## August 31, 2020

### Sphere Spectrum Analogue of PGL(2,Z)

#### Posted by John Baez

Since I’ve been thinking about continued fractions I’ve been thinking about $PGL(2,\mathbb{Z})$, the group of transformations

$z \mapsto \frac{a z + b}{c z + d} , \qquad a,b,c,d \; \text{s.t.} \; a d - b c \ne 0$

mod its center. You can think of this as a group of transformations of the integral form of the projective line. When we see something like

$\frac{\sqrt{5} + 1}{2} = 1 + \frac{1}{1 + \frac{1}{1 + \frac{1}{1 + \ddots}}}$

or even

$\frac{\pi}{4} = \frac{1}{1 + \frac{1^2}{2 + \frac{3^2}{2 + \frac{5^2}{2 + \ddots}}}}$

But in modern mathematics the sphere spectrum is what Joyal called the “true integers”: it’s the initial ring spectrum just as $\mathbb{Z}$ is the initial ring. So there should be an enhanced version of $PGL(2,\mathbb{Z})$ with the sphere spectrum taking over the role of the integers, and a lot should be known about it.

What’s it called, and what do people know about it?

Posted at August 31, 2020 5:27 AM UTC

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### Re: Sphere Spectrum Analogue of PGL(2,Z)

People also consider $P S L(2, \mathbb{Z})$ in the context of continued fractions, such as Todd Trimble here (though there with regard to the presentation $a_1 - 1/(a_2 - 1/(a_3 - 1/...$).

What does the difference between $P G L$ and $P S L$ amount to in this context?

Posted by: David Corfield on August 31, 2020 8:05 AM | Permalink | Reply to this

### Re: Sphere Spectrum Analogue of PGL(2,Z)

Perhaps I should have focused on $PSL(2,\mathbb{Z})$ because that’s the one number theorists always talk about. A sphere spectrum analogue of $PSL(2,\mathbb{Z})$ would make me perfectly happy.

James Dolan brainwashed me into thinking $PGL(2,-)$ is more fundamental because it’s the full symmetry group of the projective line, while $PSL(2,-)$ consists of orientation-preserving symmetries of the projective line.

I have to think about these things every time because the details depend on the commutative ring you put in the $-$, but I think $PSL(2,\mathbb{Z})$ is an index-two subgroup of $PGL(2,\mathbb{Z})$. The point is that the determinant of an invertible integer matrix must be either $1$ or $-1$, and the matrix is in $SL$ if the determinant $1$. For example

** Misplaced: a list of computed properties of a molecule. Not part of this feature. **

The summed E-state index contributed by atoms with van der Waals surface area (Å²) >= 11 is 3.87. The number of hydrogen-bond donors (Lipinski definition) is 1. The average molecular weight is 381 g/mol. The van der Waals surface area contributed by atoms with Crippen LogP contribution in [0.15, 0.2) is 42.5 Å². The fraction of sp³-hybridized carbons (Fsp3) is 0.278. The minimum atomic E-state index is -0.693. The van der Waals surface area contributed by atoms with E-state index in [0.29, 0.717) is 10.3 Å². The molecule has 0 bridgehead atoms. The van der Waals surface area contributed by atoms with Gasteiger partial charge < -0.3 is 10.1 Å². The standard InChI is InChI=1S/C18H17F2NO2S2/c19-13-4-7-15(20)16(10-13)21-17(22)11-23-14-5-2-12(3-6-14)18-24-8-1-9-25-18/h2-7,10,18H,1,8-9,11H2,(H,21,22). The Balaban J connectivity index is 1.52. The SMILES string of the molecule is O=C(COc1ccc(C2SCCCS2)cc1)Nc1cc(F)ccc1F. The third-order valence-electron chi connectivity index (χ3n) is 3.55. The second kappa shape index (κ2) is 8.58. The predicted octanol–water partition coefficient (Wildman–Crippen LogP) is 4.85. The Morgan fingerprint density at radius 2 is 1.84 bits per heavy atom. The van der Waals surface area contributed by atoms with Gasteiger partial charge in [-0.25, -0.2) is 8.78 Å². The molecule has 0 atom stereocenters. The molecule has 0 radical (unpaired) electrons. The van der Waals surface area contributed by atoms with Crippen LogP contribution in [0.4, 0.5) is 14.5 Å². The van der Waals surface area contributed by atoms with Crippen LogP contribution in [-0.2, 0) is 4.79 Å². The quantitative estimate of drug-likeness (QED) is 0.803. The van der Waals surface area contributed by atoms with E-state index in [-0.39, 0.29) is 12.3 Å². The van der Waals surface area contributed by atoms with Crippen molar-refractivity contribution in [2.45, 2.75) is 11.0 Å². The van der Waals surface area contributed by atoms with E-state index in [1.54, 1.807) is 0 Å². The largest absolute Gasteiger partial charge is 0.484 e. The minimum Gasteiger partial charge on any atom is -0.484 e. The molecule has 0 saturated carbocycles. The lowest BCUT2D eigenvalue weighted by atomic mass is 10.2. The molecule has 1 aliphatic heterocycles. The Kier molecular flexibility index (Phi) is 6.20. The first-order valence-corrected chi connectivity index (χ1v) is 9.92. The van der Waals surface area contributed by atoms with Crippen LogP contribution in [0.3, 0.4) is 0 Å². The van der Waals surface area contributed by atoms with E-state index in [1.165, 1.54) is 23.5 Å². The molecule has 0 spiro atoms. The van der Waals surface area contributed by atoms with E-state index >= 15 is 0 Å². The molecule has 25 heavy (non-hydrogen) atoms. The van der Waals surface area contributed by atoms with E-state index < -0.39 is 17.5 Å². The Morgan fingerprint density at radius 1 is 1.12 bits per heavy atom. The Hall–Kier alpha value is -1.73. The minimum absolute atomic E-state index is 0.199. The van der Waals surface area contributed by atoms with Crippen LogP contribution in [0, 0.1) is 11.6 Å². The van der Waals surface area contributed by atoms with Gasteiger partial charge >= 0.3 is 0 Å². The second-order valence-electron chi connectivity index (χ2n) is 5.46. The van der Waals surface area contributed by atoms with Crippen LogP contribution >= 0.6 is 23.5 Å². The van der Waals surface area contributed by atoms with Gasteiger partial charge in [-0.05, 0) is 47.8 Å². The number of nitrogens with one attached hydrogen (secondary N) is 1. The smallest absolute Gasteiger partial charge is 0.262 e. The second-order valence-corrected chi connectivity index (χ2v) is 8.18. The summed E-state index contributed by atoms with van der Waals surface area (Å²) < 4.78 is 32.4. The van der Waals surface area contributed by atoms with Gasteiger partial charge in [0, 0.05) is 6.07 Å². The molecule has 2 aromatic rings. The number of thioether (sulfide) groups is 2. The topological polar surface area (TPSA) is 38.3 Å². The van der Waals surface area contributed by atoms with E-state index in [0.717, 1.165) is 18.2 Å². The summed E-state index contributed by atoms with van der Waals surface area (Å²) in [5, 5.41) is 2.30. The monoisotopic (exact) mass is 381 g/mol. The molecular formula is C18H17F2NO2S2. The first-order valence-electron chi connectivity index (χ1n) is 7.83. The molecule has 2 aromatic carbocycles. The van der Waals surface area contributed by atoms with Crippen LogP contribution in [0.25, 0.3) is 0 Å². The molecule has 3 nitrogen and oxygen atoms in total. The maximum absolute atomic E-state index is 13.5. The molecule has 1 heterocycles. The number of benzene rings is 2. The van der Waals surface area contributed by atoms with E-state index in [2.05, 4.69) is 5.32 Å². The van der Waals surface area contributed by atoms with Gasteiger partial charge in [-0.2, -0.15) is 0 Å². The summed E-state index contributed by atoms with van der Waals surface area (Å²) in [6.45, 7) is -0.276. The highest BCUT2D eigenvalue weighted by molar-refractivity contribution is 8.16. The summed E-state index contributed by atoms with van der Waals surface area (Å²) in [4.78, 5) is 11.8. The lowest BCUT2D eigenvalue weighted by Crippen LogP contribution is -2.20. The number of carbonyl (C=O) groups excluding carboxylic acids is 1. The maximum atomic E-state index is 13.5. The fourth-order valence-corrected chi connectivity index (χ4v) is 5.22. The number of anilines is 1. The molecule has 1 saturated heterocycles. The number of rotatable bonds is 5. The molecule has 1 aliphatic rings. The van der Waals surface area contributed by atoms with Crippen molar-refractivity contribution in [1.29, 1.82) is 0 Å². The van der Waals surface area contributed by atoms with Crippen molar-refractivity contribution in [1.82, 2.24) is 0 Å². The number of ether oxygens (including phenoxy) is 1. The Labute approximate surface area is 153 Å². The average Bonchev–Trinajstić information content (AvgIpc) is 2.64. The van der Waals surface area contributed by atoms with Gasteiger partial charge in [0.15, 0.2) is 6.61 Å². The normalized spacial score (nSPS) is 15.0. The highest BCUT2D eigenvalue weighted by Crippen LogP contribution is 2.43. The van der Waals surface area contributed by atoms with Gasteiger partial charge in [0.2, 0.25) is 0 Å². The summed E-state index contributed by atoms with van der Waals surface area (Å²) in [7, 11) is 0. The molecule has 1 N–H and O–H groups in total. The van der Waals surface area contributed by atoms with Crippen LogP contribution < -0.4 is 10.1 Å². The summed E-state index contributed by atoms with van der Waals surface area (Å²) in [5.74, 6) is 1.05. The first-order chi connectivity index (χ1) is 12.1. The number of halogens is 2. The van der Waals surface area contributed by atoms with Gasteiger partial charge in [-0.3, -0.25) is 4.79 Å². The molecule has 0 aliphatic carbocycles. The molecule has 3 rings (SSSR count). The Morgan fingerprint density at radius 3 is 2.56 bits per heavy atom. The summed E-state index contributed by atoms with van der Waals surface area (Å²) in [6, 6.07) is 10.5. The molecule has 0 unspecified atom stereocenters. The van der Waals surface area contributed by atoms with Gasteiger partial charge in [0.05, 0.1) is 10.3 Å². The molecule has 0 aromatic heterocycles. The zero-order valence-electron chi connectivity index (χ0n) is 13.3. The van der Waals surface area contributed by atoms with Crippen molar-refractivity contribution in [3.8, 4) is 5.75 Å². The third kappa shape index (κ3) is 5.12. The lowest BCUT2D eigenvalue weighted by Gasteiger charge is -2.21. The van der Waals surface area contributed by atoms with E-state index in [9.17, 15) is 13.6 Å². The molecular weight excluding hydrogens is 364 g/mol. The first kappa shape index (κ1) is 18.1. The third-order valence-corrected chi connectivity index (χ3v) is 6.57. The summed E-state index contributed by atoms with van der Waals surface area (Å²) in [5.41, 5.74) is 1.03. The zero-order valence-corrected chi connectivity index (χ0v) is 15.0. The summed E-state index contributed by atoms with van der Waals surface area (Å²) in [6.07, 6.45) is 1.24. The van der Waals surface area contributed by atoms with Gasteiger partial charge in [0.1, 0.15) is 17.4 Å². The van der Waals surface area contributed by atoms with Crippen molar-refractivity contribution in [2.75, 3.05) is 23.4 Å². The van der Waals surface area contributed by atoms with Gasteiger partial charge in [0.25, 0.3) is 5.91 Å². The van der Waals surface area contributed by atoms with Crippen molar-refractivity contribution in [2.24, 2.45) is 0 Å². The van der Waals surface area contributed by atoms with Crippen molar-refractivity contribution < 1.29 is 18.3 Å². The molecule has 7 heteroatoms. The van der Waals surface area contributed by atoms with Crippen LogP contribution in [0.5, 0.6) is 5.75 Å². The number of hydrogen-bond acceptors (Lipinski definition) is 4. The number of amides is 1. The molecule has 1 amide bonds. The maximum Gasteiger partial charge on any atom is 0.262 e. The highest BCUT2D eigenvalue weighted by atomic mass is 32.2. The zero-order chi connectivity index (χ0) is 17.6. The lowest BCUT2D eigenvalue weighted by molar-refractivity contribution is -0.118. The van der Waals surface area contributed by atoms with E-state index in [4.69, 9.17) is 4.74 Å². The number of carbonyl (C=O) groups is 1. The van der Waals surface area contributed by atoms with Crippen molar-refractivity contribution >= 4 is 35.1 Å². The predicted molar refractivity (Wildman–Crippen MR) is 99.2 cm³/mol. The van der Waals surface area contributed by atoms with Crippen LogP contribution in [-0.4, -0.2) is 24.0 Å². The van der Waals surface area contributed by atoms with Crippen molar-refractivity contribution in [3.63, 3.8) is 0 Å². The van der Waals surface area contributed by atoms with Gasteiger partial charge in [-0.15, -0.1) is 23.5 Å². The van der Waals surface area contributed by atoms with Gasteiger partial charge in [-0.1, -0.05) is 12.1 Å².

$\left(\begin{array}{cc} 1 & 0 \\ 0 & -1 \end{array} \right)$

is a guy in $GL(2,\mathbb{Z})$ that’s not in $SL(2,\mathbb{Z})$, which gives an element of $PGL(2,\mathbb{Z})$ that’s not in $PSL(2,\mathbb{Z})$ .

Posted by: John Baez on August 31, 2020 6:21 PM | Permalink | Reply to this

### Re: Sphere Spectrum Analogue of PGL(2,Z)

Hmm, can one define $\mathbb{P}^1$ of the sphere spectrum $\mathbb{S}$? This would probably be a spectral scheme. Then its automorphism group could be one form of $PGL(2,\mathbb{S})$

Posted by: David Roberts on August 31, 2020 11:43 AM | Permalink | Reply to this

### Re: Sphere Spectrum Analogue of PGL(2,Z)

With regard to the question in your first sentence, this is discussed for example in sections 5.4 and 19.2.6 of Lurie’s Spectral Algebraic Geometry.

Posted by: Richard Williamson on September 1, 2020 11:50 AM | Permalink | Reply to this

### Re: Sphere Spectrum Analogue of PGL(2,Z)

Here’s a thought. I claim that the functor $R \mapsto B\mathrm{PGL}(n,R)$, from commutative rings to connected pointed spaces, is naturally the restriction of a functor defined on $E_\infty$ ring spectra.

For a commutative ring $R$, the tensor product of $R$-modules induces a map of pointed spaces $B\mathrm{GL}(n,R) \times B\mathrm{GL}(m,R) \to B\mathrm{GL}(n m,R)$. This is part of a higher structure, making $B\mathrm{GL}(1,R)$ into an $E_\infty$-space whose underlying $E_1$-space acts on $B\mathrm{GL}(n,R)$. Hence we may form the homotopy orbit space $(B\mathrm{GL}(n,R))_{h B\mathrm{GL}(1,R)}$, which I think is naturally pointed homotopy equivalent to $B\mathrm{PGL}(n,R)$.

This should make sense for $E_\infty$ ring spectra as well, for example $B\mathrm{GL}(1,R)$ is an $E_\infty$-space, the basepoint component of what is nowadays called $\mathrm{Pic}(R)$. It acts on the space $B\mathrm{GL}(n,R)$ by $\otimes_R$, so we obtain a functor $R \mapsto (B\mathrm{GL}(n,R))_{h B\mathrm{GL}(1,R)}$ from $E_\infty$ ring spectra to connected pointed spaces.

It seems one could take $B\mathrm{PGL}(n,R) := (B\mathrm{GL}(n,R))_{h B\mathrm{GL}(1,R)}$ and $\mathrm{PGL}(n,R) = \Omega B\mathrm{PGL}(n,R)$. I don’t know how to justify whether those are good definitions though.

Posted by: anonymous on August 31, 2020 3:46 PM | Permalink | Reply to this

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